So, if we want to monitor the laser to catch any pulse outside a defined range, then we should use an energy sensor. If, on the other hand, we only want to catch slower changes – say, we want to monitor long-term drift but not small pulse-to-pulse fluctuations, then a power sensor is the right tool to use. In other words, it depends on what the actual purpose of the monitoring is.


A firmware upgrade of StarBright and StarLite is done a bit differently than for our other meters. We have therefore posted a short video (< 2 minutes long) that walks through the process, step by step. You can find it at
Here are the instructions for upgrading the firmware of the StarBright or Starlite meter: (Note: The Field Upgrade Tool requires .NET Framework 4 to be installed on the computer.)


The Ophir power meters are designed for monochromatic single-wavelength or a narrow band of wavelength laser power and/or energy measurement. Most all of the sensors have varied sensitivity depending upon wavelength. In order for the power meter to measure accurately the corresponding laser wavelength must be selected prior to taking measurement readings. When there is a range of wavelengths listed as selection options, then any laser within the wavelength range of the selection will be measured within the stated accuracy tolerance.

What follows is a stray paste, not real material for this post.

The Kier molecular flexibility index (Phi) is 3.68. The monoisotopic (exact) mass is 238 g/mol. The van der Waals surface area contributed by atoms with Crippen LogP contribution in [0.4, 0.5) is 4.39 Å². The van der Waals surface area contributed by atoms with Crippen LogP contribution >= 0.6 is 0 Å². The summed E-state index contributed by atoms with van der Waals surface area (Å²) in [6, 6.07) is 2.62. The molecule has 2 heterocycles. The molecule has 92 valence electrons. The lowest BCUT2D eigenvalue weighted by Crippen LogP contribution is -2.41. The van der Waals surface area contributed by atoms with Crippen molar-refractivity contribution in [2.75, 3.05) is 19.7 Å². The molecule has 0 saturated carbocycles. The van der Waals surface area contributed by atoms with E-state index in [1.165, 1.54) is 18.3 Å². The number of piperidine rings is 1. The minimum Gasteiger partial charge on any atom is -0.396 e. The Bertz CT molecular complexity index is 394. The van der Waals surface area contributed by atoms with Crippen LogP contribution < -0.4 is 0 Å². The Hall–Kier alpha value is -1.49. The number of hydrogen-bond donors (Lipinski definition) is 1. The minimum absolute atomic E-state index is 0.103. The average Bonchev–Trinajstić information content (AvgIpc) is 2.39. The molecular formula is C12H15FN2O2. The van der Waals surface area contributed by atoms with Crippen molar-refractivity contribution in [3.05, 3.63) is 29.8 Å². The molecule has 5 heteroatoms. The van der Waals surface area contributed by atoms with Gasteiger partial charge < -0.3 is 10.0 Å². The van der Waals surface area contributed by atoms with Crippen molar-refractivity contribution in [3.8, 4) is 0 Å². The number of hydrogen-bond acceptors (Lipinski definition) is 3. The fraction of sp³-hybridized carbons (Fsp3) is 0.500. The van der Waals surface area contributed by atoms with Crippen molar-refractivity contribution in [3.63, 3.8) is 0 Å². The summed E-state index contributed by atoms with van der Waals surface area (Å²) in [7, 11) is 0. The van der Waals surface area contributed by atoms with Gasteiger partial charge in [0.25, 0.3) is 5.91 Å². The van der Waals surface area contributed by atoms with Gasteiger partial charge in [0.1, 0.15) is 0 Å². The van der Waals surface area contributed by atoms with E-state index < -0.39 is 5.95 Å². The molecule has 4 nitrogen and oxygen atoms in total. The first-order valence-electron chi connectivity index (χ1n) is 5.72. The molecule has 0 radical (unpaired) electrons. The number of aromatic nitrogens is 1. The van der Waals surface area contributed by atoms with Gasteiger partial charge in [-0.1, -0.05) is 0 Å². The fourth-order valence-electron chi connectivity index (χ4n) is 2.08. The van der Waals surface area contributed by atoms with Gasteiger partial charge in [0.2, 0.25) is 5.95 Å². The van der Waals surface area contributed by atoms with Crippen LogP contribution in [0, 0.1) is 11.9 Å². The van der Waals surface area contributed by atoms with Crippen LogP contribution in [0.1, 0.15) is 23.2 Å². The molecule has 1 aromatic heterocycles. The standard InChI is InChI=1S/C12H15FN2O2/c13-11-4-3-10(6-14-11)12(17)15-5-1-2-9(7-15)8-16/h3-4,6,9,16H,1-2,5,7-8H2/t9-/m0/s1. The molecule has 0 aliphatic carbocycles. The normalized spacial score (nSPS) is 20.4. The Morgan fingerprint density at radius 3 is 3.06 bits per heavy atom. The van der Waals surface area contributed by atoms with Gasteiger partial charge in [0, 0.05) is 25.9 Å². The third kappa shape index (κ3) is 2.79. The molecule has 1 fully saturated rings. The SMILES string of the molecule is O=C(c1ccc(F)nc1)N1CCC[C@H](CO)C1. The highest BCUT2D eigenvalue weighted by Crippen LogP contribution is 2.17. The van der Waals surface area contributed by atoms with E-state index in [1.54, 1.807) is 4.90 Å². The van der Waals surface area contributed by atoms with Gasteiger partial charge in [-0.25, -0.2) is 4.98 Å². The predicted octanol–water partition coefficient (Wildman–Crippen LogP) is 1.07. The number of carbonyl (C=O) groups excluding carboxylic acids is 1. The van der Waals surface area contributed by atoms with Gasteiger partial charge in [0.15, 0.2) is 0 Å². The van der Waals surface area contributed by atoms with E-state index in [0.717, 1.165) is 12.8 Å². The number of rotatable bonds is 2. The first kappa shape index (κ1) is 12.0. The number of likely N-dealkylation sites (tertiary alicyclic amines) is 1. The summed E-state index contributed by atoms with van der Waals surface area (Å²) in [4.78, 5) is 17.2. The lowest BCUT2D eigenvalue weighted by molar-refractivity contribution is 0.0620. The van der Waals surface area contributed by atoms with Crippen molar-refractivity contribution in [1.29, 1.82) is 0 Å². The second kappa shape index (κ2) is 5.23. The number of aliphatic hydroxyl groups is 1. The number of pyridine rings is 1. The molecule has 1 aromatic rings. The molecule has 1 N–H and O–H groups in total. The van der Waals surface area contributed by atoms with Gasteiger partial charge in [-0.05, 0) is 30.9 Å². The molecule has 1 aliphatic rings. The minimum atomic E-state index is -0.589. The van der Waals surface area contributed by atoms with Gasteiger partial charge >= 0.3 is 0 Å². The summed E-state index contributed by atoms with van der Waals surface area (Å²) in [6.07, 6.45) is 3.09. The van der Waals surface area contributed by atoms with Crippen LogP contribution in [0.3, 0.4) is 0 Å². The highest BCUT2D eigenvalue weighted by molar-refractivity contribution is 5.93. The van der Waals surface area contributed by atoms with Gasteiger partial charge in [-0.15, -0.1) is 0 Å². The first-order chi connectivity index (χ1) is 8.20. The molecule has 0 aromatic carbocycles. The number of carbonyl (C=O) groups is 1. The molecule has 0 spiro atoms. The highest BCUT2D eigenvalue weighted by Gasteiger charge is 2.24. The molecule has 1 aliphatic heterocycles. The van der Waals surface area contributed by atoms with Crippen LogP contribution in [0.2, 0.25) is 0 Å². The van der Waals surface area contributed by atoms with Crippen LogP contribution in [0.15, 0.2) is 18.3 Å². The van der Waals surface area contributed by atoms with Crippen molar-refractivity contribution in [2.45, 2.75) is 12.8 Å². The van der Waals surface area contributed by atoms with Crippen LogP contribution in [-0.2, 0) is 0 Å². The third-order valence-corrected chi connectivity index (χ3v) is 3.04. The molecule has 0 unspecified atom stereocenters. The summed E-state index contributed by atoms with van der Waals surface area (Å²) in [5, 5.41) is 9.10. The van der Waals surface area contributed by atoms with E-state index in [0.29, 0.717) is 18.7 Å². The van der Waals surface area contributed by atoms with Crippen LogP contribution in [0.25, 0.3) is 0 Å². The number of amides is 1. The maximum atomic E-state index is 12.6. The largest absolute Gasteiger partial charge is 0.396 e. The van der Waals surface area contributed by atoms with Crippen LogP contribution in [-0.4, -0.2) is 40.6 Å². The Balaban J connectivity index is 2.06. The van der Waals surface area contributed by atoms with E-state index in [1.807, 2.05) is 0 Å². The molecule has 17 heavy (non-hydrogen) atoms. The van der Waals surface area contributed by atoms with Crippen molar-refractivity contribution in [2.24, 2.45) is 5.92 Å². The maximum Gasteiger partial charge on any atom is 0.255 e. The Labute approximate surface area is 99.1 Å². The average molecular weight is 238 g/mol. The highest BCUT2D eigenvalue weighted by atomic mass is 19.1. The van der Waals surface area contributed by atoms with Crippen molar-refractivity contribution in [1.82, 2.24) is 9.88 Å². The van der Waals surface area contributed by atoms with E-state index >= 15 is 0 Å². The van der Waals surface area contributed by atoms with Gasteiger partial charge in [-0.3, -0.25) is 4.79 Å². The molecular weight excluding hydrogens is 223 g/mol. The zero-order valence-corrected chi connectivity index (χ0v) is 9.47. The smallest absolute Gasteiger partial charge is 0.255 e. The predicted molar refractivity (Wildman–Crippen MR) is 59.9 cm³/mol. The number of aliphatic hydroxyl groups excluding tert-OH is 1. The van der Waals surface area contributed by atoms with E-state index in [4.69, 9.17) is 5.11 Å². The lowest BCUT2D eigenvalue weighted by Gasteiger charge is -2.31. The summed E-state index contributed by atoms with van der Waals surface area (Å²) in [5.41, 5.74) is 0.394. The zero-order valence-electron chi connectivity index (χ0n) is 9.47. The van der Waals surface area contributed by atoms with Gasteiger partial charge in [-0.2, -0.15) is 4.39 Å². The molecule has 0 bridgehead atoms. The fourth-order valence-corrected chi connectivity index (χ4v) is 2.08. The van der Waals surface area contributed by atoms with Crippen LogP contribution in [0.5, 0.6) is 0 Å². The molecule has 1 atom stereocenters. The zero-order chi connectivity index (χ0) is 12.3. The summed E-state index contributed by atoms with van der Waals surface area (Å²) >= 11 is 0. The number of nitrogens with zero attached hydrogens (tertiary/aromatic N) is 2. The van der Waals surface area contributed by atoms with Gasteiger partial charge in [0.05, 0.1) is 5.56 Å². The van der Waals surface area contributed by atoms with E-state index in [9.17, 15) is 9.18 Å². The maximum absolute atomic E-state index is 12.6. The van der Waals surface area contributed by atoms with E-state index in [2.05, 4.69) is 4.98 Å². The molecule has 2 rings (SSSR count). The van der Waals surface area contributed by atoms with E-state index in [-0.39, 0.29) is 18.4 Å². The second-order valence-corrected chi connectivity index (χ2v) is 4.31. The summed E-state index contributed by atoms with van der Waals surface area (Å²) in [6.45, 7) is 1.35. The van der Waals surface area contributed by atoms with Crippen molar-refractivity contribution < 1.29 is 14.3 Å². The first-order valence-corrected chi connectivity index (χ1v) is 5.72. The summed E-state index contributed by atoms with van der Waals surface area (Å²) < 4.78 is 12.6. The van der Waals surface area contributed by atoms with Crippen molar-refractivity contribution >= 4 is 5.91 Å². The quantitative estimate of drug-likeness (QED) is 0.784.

Frame Priority will attempt to capture data frames and store them into the frame buffer as quickly as possible. Results will be computed and posted as the remaining bandwidth will allow, but results posting will skip frames if it cannot keep up with the rate at which data is streaming in. Even in this mode, it may be possible that the camera will output frames faster than BeamGage can keep up.